The obsequies of Rev. A. B. Fuller, late Chaplain of the Sixteenth regiment of Massachusetts volunteers, killed at Fredericksburgh, Va., took place at Boston, Mass.--A portion of Colonel Spears's Eleventh Pennsylvania cavalry, had a spirited engagement at Joiner's Bridge, four miles above Franklin, on the Blackwater River, Va., with a squadron of rebel cavalry and a body of infantry, whom he dispersed, capturing one man and horse, and three infantry soldiers and their arms.--Philadelphia Inquirer.

A detachment of General Sherman's expeditionary army, under the command of General M. L. Smith, destroyed a section of the Vicksburgh and Texas Railway, about ten miles west of Vicksburgh, and burned the stations at Delhi and Dallas.--(Doc. 91.)

December 25.

A skirmish took place at Green's Chapel, near Munfordville, Ky., between a detachment of Union troops, under the command of Colonel Gray, and the advance-guard of the rebel forces under General J. 11. Morgan, which resulted in the latter falling back on the main body, with a loss of nine killed, twenty-two wounded, and five prisoners.--(Doc. 88.)

The rebel schooner Break-o‘--Day, with a cargo of cotton, ran the blockade of Mobile, Ala.--Colonel Shanks, in command of the Twelfth Kentucky cavalry, attacked the rear-guard of the rebel forces, under General Morgan, at Bear Wallow, Ky., killing one, wounding two, and taking ten or twelve officers and men prisoners, with no loss to his own force.--(Doc. 88.)

A skirmish took place at Bacon Creek, near Munfordville, Ky., between a company of the Second Michigan, Captain Dickey, and the advance-guard of the rebel forces, under General Morgan, resulting in a retreat of the Unionists, with a loss of twenty-one men and two officers taken prisoners.--(Doc. 88.)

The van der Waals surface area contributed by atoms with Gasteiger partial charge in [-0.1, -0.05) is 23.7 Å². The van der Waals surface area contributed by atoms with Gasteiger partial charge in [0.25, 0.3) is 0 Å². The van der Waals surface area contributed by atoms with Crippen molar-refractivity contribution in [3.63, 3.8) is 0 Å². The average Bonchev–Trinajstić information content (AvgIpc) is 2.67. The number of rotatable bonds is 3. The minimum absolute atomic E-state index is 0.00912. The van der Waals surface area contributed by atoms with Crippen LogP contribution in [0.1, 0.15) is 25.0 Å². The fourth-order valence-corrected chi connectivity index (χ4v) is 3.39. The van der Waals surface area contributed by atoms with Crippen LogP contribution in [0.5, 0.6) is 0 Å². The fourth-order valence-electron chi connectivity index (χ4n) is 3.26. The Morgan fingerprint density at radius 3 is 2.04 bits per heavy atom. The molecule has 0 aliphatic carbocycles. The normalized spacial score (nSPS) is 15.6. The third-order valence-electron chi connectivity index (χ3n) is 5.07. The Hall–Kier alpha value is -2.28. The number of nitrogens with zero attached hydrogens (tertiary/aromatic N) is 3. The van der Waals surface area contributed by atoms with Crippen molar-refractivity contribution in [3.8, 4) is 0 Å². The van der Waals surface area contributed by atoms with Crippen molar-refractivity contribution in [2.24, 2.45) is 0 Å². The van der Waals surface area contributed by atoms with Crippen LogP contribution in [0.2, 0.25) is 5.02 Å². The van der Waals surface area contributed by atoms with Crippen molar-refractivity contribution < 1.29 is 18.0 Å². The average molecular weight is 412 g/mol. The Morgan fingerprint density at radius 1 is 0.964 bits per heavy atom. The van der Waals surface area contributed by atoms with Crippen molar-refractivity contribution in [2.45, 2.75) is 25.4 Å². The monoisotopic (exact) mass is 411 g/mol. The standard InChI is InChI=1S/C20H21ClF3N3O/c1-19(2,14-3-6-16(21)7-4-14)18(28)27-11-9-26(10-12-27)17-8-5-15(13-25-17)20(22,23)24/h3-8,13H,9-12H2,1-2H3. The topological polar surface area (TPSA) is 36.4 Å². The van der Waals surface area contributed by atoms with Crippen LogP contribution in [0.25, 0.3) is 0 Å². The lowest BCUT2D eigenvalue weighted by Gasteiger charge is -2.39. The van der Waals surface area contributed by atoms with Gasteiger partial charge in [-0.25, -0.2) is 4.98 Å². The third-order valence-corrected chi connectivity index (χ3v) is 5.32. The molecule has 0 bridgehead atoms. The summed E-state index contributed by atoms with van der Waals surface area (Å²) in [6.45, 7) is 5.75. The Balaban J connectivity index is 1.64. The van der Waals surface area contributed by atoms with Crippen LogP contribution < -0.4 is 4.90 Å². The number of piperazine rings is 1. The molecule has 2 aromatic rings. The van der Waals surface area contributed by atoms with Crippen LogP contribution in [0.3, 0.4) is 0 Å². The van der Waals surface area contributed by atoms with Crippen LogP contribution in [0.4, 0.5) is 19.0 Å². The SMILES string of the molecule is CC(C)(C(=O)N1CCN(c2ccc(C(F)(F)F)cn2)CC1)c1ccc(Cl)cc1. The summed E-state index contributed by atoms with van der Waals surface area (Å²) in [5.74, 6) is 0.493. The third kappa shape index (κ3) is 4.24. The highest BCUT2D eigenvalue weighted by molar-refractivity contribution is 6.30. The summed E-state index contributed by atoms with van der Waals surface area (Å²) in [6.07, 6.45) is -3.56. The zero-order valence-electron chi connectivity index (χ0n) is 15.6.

December 26.

Thirty-eight condemned Indians were hung at Mankato, Minnesota, for participating in the late massacre in that State.--Jefferson Davis delivered an extended address on the subject of the rebellion, before the Legislature of Mississippi, assembled at Jackson.--(Doc. 87.)

Major Stevens, of the Fourteenth Kentucky cavalry, with one hundred and fifty men, who were ordered upon a scout to ascertain the whereabouts of a large band of guerrillas in the eastern part of Powell County, Kentucky, after travelling all night over obscure and dangerous bridle-paths, [29] came upon the rebel camps this morning. The Nationals dashed upon them, capturing their leader, a noted guerrilla, and eleven of his band. The remainder, though outnumbering Major Stevens's force, were utterly routed, and escaped into the dense woods, brush, and mountain gorges. Twenty-five horses and a large amount of clothing, blankets, guns, pistols, etc., that were being transported to Humphrey Marshall's camp, were also captured.--General Wright's Despatch.

December 27.

Elizabethtown, Ky., was this day captured by the rebel forces, under General J. H. Morgan, after a short resistance by the Union garrison of the post, under the command of Lieutenant-Colonel H. S. Smith. An immense amount of public and private property was destroyed and carried off by the rebel troops.--(Docs. 52 and 88.)